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How One Atlanta Church Impacted Martin Luther King, Jr., the Civil Rights Movement and Incoming Sen. Raphael Warnock (time.com)

 

Formerly enslaved individuals helped found Ebenezer in 1886, and its roots in civil rights activism predate King. His grandfather, A.D. Williams, was the church’s second pastor, and he helped start the Atlanta chapter of the NAACP. The church’s historian Benjamin Ridgeway tells TIME that King’s father, known as Martin Luther King, Sr., was an early advocate for Black police officers in Atlanta and equal pay for teachers as a pastor at Ebenezer. But Martin Luther King, Jr. helped raise the church’s profile on the world stage.

Ebenezer is the church where King was baptized in 1929 and he credited it for laying the foundation of his success. King wrote in 1950 that Sunday School “helped me to build the capacity for getting along with people.” It was the church where he served as a co-pastor with his father in the 1960s, even preaching there on Bloody Sunday, according to Ridgeway. And it was the church where his funeral service was held on April 9, 1968, five days after MLK Jr. was assassinated. In the Black Lives Matter era, the church has also hosted the funerals of recent victims of police brutality like Rayshard Brooks.

“It’s been a place of freedom, and aspiration for many generations,” as Andrew Young, 88, a veteran of the ’60s civil rights movement and friend of Martin Luther King, Jr., explained to TIME in a recent phone call.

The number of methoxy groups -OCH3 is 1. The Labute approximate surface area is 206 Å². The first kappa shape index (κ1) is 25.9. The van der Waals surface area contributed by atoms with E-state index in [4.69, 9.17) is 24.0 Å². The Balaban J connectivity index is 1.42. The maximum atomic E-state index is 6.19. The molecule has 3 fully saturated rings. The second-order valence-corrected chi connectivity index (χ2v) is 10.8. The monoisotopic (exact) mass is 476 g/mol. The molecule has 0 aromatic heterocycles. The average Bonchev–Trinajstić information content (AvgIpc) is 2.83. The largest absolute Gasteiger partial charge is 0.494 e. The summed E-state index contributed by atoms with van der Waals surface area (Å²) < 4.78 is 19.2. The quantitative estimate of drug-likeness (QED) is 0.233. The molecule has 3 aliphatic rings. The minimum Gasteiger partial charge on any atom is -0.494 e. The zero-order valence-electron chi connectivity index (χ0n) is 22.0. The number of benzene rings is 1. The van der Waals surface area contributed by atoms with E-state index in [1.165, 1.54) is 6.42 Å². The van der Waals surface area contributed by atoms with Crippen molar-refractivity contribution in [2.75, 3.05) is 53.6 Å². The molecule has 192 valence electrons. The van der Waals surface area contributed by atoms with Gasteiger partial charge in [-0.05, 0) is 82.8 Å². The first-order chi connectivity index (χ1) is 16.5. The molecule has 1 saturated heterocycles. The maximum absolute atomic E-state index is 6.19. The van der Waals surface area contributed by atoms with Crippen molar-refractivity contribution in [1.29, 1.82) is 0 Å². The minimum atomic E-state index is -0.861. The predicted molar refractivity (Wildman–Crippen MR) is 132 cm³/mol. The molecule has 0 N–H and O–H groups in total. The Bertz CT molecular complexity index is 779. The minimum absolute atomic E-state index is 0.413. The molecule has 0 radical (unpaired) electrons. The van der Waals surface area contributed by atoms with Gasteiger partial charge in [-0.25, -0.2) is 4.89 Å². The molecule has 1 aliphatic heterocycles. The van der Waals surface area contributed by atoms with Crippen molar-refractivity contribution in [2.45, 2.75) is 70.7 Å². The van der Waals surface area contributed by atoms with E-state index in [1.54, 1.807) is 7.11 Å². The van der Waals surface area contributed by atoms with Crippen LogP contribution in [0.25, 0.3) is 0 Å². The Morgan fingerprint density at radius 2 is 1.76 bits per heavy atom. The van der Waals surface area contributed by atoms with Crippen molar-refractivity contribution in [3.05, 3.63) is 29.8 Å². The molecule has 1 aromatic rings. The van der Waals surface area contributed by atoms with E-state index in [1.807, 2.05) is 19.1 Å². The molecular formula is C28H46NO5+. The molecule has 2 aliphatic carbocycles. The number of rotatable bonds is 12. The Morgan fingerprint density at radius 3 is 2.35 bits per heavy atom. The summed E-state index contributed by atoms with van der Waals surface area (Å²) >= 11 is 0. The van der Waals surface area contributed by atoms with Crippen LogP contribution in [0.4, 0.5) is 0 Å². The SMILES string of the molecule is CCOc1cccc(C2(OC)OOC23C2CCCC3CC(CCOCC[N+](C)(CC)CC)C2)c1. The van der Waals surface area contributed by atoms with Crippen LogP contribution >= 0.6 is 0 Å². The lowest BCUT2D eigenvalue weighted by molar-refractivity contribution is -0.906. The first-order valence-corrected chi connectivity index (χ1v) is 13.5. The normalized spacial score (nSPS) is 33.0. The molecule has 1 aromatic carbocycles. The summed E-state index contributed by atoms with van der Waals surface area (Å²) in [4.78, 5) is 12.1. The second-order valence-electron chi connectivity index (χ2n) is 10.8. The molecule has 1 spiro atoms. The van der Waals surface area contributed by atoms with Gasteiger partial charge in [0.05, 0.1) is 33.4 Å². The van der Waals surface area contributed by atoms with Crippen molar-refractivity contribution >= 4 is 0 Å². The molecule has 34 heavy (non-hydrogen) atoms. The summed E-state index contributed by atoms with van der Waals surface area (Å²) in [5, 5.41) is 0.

“The church was the only place that Black people controlled and owned, and nobody could censor them, so all our mass meetings were held in churches,” explains Young. “All our civil rights, voter registration training, most of my campaign headquarters and all of the get-out-the-vote efforts were in churches. All the way back to slavery, the natural leadership in the Black community ended up being religious leaders because they were people of more courage and more faith. To this day, politics in a place like this can cost you your life, and the ministers had a base in their membership and they had a place, but then they had the vision and the courage and the faith to take it on.”

To read more of Olivia B. Waxman's article,  please click here.

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